One might expect a vast battle to begin, but as the seventh bowl is poured out, a voice comes forth from the temple proclaiming, “it is done” (Revelation 16:17). Flashes of lightning, thunder, and a great earthquake take place (Revelation 16:18; cf. Revelation 8:5, 11:19). Babylon, the great city, is divided into three parts by it, islands flee away, mountains are not to be found, and almost one hundred pound hailstones fall from the sky onto people (Revelation 16:19-21). They curse God because of the severity of the hail (Revelation 16:21).

People have sought to identify these descriptions with concrete historical events for centuries; the results are varied and tend to tell more about the interpreters than the text itself. As the seven seals indicated the sorts of judgments that were soon to happen, and the seven trumpets began to proclaim the execution of those judgments, so the seven bowls represent the completion and ultimate fulfillment of God’s judgments upon those who stand against Him: Satan, the world secular and religious powers empowered by Satan who arrogate against God, and those who follow after them. People rely on their health and the quality of their land and water; if they stand opposed to God, God removes these blessings from them. World powers rail at God and persecute His people: as God directly challenged the authority of Pharaoh and overthrew him, so will He do to Rome all other powers that may stand against him, attacking the very “throne of the beast.” People will conspire to go to war; God will meet them there. Whenever people arrogate against God and resist His purposes, the time will come when His wrath will be revealed. And, as before, despite the suffering and misery, people will remain rebellious and hardened against God (Isaiah 8:21, Jeremiah 5:3, 6:29-30, Ezekiel 24:13, Romans 1:21).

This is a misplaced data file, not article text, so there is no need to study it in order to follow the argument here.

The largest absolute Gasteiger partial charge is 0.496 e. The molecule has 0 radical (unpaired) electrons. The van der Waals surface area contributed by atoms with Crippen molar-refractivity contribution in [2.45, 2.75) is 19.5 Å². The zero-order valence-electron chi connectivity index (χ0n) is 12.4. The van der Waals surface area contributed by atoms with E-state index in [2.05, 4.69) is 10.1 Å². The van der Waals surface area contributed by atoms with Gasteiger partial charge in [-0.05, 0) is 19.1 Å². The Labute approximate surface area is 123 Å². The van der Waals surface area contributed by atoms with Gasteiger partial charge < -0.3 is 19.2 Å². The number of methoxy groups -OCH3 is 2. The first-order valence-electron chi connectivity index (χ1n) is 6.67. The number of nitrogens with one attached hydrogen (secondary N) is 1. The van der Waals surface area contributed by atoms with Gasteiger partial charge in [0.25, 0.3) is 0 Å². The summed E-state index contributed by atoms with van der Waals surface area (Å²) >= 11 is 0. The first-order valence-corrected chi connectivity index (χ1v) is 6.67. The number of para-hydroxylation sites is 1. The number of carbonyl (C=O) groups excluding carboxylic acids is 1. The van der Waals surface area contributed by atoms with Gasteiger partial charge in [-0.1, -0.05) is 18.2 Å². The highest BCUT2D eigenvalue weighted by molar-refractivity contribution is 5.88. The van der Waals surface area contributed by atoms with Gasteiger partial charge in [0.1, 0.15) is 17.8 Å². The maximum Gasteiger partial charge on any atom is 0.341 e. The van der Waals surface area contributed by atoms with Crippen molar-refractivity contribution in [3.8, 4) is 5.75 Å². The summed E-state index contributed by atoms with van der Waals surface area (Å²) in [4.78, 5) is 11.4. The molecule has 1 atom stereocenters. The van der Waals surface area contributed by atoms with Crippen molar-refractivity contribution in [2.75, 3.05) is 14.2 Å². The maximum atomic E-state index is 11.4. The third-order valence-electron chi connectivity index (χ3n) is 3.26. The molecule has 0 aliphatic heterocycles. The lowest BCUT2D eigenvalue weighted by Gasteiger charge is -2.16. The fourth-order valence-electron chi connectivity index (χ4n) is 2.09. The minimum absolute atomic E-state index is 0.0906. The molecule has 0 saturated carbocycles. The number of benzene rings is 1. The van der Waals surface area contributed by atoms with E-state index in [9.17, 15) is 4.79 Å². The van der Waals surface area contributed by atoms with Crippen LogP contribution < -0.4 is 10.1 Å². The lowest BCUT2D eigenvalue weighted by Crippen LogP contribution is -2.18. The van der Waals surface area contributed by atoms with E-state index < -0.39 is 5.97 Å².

Meanwhile, the people of God stand and praise the Lord God Almighty. Some have died for their faith, but their “defeat” is really victory, for they have overcome the beast through their death. They proclaim the song of Moses and the Lamb, recounting both the victory of God over the oppressive pagan power in the days of the Exodus as well as the victory of God over the oppressive spiritual powers of darkness through the life, death, and resurrection of Jesus (Exodus 15:1-18, Romans 8:1-2, 31-39, Ephesians 6:12, Revelation 12:9). They no longer experience distress, pain, and misery as it is poured out upon those who oppose God (Revelation 7:16).

The dragon, the beast, and the false prophet cause great distress and pain for the people of God. Yet John is beginning to see their end: as God’s judgments were brought against Egypt, Assyria, Israel, and Babylon in turn, so they will come upon Rome and every other world power arrogating itself against the Lord God Almighty. The victory is in sight: Rome as the whore Babylon must first be introduced in her fullness, and disposed of in turn, and the grand pageant will reach its glorious end. Let us not be distressed by opposition or discouraged away from the faith; let us stay awake and obtain the blessing of the people of God!


The Seven Bowls